Last week at the Leibniz Institute for Neurobiology, a bunch of students and post-docs got together for the kick-off meeting of the jNWG, a growing subset of the NWG. With so many different organizations and societies, can you tell us how the jNWG stands out and why you are advocating for its growth?
First of all, the jNWG is a section of the NWG, like for example the section Computational Neuroscience or Molecular Neurobiology. As such, we want to be a representation of all early-career neuroscientists in the NWG. That means having a vote on inner-societal decisions, such as membership fees, but also on the shape of the NWG Göttingen meeting, or elections of European neuroscience offices. Additionally, we understand our representation of ‘young’ neuroscientists as one where we want to draw more attention to existing programs and, if missing, provide our own workshops that aim at career development. That also includes offering more networking opportunities within Germany and Europe.
In the future, we also want to represent doctoral and postdoctoral neuroscientists on the political level and all of these aspects only make sense, when we actually speak for a larger group of people and in order to do so, we also need to hear about actual wishes, needs, and ideas.
Unlike a lot of other careers, scientists often claim that if their work is good enough, they will be noticed. What do you think about this?
This is certainly true to some extent. If you manage to get your great work published in a high-ranking journal (in our current system), it will receive attention and recognition. But this may not be enough, since really many scientists do good work and produce solid, well-written papers, yet they aren’t noticed much by the greater community. Therefore, it makes a lot of sense to meet with the people that work in your field of research, talk to them and stay in touch. Draw attention to yourself by showing your contribution, save time and money on unsuccessful experiments by discussing with fellow doctoral or postdoctoral students, get even better ideas for new experiments and potentially a collaborator to do them with, increase your chances to be invited to a symposium because a professor remembered your groundbreaking idea, or get offers for your next positions this way.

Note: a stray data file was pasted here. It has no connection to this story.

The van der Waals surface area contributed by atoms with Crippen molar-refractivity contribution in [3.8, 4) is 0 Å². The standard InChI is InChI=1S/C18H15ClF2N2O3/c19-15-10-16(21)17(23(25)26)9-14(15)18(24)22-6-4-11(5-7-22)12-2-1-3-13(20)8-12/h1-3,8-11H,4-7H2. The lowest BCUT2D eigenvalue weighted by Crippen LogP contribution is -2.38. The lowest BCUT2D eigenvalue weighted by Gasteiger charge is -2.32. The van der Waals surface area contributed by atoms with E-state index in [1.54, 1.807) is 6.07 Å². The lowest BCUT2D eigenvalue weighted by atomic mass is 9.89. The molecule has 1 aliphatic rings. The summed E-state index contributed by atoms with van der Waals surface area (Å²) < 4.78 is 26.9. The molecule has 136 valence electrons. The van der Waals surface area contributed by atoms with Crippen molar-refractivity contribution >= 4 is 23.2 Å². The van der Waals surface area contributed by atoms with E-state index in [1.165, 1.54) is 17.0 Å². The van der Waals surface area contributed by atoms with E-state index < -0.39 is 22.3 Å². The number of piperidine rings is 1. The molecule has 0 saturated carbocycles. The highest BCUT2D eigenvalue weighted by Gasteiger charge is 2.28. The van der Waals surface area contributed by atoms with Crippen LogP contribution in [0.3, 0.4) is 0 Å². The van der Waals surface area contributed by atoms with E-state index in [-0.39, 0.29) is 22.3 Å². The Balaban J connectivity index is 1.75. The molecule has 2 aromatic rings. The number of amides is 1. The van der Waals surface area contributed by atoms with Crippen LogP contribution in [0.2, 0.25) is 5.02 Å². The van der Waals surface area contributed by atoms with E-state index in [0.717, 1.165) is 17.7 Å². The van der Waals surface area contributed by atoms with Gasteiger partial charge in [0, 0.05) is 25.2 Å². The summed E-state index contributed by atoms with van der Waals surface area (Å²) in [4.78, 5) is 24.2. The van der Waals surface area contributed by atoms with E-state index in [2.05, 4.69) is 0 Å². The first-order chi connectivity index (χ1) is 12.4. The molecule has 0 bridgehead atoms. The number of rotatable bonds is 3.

I also personally benefitted immensely from networking at conferences or schools, and therefore the jNWG also puts a great focus on networking opportunities.
As one of the attendees of the kick-off meeting, I was really impressed at how you wanted involvement from all of us at such an early stage. Why did you think this was important?
The jNWG has many smaller and bigger aims that we would like to achieve, which are based on our own experiences and wishes. However, we do not want to decide for the people we wish to represent but together with them! So we are curious to hear what other ‘young’ neuroscientists think would help them build their career and also involve them in making it happen.